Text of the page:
• For response – haemoglobin and PBS, reticulocyte count
    • MANAGEMENT OF IRON DEFICIENCY ANAEMIA
      • AIM
      • To correct iron deficiency
      • To restore iron reserve
      • To correct associated complicating factor
      • CHOICE OF THERAPY
      • Depends on severity of anaemia
      • Duration of pregnancy
      • Associated complicating factor
    • MANAGEMENT (Contd.)
      • GENERAL TREATMENT
      • Dietary advice
      • Treatment of associated complicating factor
      • IRON THERAPY
      • Oral
      • Parenteral
    • ORAL IRON THERAPY
      • For women presents in mid trimester or early third trimester
      • For treatment more than 180 mg of elemental iron/day is required
      • To minimize side effects, start with low dose
      • Treatment is continued till blood picture becomes normal, thereafter maintenance of one tablet daily for 3 months to replenish iron stores
    • INDICATIONS OF RESPONSE TO THERAPY
      • Sense of well being
      • Improved outlook of patient
      • Increased appetite
      • ↑ haemoglobin, haematocrit, reticulocytosis within 5-10 days
      • If no significant clinical or haematological improvement within 3 weeks, diagnostic re-evaluation is needed.
    • INDICATIONS OF RESPONSE TO THERAPY (Contd.)
      • RATE OF IMPROVEMENT:
      • After a lapse of few days haemoglobin concentration is expected to rise at a rate of 0.7 g/dl/week.
      • CAUSES OF FAILURE OF ORAL THERAPY
        • Incorrect diagnosis
        • Malabsorption syndrome
        • Presence of chronic infection
        • Continuous loss of iron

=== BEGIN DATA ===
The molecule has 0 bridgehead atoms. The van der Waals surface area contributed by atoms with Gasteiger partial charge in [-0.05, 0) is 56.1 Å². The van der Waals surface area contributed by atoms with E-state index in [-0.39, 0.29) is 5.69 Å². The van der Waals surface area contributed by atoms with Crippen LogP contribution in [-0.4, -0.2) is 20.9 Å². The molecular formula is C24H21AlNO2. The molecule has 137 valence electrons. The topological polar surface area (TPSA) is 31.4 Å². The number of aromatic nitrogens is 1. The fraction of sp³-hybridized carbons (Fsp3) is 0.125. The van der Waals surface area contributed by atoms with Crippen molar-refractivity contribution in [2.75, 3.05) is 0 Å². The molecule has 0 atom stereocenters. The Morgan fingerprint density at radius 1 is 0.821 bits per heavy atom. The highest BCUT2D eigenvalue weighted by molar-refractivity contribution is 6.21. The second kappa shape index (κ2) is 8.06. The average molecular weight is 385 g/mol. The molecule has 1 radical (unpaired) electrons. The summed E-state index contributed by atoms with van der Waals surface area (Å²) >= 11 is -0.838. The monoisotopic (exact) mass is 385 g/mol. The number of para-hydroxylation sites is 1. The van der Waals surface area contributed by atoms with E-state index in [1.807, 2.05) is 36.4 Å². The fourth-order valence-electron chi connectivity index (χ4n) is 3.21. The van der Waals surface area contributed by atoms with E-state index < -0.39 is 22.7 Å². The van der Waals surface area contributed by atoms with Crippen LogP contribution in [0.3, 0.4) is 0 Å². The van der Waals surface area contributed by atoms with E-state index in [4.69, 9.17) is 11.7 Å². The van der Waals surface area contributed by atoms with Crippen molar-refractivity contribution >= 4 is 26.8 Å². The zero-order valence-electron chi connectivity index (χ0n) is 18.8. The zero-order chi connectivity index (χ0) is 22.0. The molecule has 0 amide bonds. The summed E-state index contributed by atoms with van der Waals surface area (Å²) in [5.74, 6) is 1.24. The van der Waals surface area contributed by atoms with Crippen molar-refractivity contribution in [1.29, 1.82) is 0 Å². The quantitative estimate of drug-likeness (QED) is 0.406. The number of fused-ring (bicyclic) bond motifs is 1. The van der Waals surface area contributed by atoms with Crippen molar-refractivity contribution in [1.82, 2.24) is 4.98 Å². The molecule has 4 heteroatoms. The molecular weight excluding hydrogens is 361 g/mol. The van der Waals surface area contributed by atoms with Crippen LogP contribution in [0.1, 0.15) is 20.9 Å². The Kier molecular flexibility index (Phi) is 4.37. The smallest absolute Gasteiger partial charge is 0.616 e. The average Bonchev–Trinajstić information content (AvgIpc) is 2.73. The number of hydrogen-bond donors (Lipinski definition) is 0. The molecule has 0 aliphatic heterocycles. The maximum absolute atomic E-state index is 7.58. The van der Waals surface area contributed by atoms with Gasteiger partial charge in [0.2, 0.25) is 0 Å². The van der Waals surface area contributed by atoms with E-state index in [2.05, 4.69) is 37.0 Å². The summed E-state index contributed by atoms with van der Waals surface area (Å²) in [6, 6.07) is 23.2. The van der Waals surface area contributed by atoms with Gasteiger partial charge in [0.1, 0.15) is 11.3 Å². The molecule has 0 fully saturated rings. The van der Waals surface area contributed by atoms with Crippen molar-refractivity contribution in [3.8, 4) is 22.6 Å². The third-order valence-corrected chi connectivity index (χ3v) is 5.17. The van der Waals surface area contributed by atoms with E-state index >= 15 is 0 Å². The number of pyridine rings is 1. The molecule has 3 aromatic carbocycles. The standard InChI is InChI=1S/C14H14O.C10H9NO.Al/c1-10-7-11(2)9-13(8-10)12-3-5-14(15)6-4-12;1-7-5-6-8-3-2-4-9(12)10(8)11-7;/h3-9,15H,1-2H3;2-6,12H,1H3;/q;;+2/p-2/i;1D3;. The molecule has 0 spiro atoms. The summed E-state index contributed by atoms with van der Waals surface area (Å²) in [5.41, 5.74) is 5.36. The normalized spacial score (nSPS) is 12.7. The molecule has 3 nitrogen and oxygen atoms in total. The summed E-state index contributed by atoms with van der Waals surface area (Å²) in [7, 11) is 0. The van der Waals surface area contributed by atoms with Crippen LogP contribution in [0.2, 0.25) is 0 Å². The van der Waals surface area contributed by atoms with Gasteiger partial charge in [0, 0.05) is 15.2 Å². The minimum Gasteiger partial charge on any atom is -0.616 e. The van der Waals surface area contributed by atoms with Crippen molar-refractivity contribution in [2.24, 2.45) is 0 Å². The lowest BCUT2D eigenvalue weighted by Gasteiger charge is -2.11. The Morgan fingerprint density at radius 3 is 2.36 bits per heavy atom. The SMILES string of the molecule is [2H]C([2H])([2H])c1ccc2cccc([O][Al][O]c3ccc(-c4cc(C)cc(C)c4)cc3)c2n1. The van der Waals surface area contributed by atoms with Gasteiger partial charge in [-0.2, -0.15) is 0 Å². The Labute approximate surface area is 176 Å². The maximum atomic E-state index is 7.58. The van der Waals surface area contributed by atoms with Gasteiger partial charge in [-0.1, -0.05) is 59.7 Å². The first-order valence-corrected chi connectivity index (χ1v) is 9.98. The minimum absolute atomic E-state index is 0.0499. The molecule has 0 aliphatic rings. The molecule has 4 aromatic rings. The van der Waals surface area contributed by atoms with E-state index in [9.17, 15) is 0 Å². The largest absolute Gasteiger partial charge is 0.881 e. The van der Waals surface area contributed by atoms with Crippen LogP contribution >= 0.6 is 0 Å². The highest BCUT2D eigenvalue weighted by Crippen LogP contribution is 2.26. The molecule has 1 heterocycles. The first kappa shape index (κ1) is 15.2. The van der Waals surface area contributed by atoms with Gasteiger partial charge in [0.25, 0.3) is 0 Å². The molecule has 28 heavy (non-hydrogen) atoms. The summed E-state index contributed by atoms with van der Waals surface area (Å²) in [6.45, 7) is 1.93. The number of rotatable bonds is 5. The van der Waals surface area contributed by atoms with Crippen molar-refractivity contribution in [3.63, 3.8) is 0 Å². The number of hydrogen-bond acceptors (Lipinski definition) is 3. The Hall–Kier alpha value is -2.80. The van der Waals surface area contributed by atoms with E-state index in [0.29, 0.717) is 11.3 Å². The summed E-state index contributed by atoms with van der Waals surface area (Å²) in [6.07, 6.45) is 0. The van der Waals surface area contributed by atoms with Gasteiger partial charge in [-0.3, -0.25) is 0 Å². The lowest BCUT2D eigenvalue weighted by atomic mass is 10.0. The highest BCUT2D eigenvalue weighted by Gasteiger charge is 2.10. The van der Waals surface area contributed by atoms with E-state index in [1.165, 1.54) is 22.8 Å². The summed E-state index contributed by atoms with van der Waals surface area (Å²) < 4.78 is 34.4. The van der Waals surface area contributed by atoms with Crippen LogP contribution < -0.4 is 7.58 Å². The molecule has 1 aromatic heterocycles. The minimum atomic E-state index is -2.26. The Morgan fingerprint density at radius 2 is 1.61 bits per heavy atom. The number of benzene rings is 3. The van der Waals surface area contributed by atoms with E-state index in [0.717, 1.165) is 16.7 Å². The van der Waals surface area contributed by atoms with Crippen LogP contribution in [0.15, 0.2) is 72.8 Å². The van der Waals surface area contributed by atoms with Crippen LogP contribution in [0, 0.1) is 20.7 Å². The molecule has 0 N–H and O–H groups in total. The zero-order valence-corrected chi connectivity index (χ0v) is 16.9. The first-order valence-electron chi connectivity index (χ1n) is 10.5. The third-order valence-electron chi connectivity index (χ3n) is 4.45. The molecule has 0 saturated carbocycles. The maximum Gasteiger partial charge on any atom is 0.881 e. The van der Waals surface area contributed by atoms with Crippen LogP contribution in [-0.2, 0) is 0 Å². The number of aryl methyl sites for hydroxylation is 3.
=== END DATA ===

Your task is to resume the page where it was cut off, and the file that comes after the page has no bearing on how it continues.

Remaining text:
• Poor patient compliance
        • Concomitant folate deficiency.
    • PARENTRAL IRON THERAPY
      • INDICATIONS:
      • In tolerance to oral iron
      • Poor patient compliance
      • Unpredictable absorption
      • Patient near term
      • ADVANTAGE
      • No added advantage over oral iron except for certainty of its administration.
      • PARENTERAL IRON THERAPY
      • Intra muscular
      • Intra venous
      • Two preparations – Iron dextran – IM/IV
      • Iron sorbitol citrate – IM
      • IRON DEFICIT
      • Elemental iron needed (mg) = (Normal Hb – Patient’s Hb) x Weight (kg) x 2.21 + 1000
      PARENTRAL IRON THERAPY (Contd.)
    • PARENTRAL IRON THERAPY (Contd.)
      • Simple method is to give 250 mg elemental iron for each gm of haemoglobin below normal. Another 50 % is to be added to replenish store.
      • Oral Iron should be stopped atleast 24 hrs prior to therapy to avoid toxic reaction.
      • Iron injections are given daily or on alternate day by deep IMI using ‘Z’ technique.
      • I.V. ROUTE
      • Total dose in fusion (TDI) – Dose calculated by same formula
    • PRE-REQUISITES FOR TDI:
      • Correct diagnosis of iron deficiency anaemia.
      • Adequate supervision in hospital setting.
      • Facility for management of anaphylactic reaction.
      • Sensitivity test done by 1ml test dose prior to infusion:
      • If no reaction iron dextran is diluted in normal saline or 5% dextrose and given over 4-6 hrs.
      • If total dose is more than 2500 mg infusion is given in 2 doses on consecutive days.
      • Look for reaction – Chest pain, rigor chills, hypotension, dyspnoea, haemolysis & anaphylactic reaction.
    • INDICATION OF BLOOD TRANSFUSION
      • Severe anaemia beyond 36 weeks
      • Refractory anaemia
      • To correct anaemia due to blood loss
      • Associated infection
    • MANAGEMENT DURING LABOUR
      • Iron and folate therapy for 3 months
      • Infection if any should be treated energetically
      • Careful watch for puerperal sepsis, failing lactation; sub involution of uterus and thromboembolism
      • First stage – Comfortable position
        • Adequate analgesia
        • Arrangement for oxygen,
        • Digitalization maybe required in cardiac failure due to severe anaemia
        • Antibiotic prophylaxis
    • MANAGEMENT DURING LABOUR (Contd.)
      • Second stage – Cut short by forceps application.
      • Active management of third stage
      • During puerperium
        • Adequate rest
        • Iron and folate therapy for 3 months
        • Infection if any should be treated energetically
        • Careful watch for puerperal sepsis, failing lactation; sub involution of uterus and thromboembolism
    • THANK YOU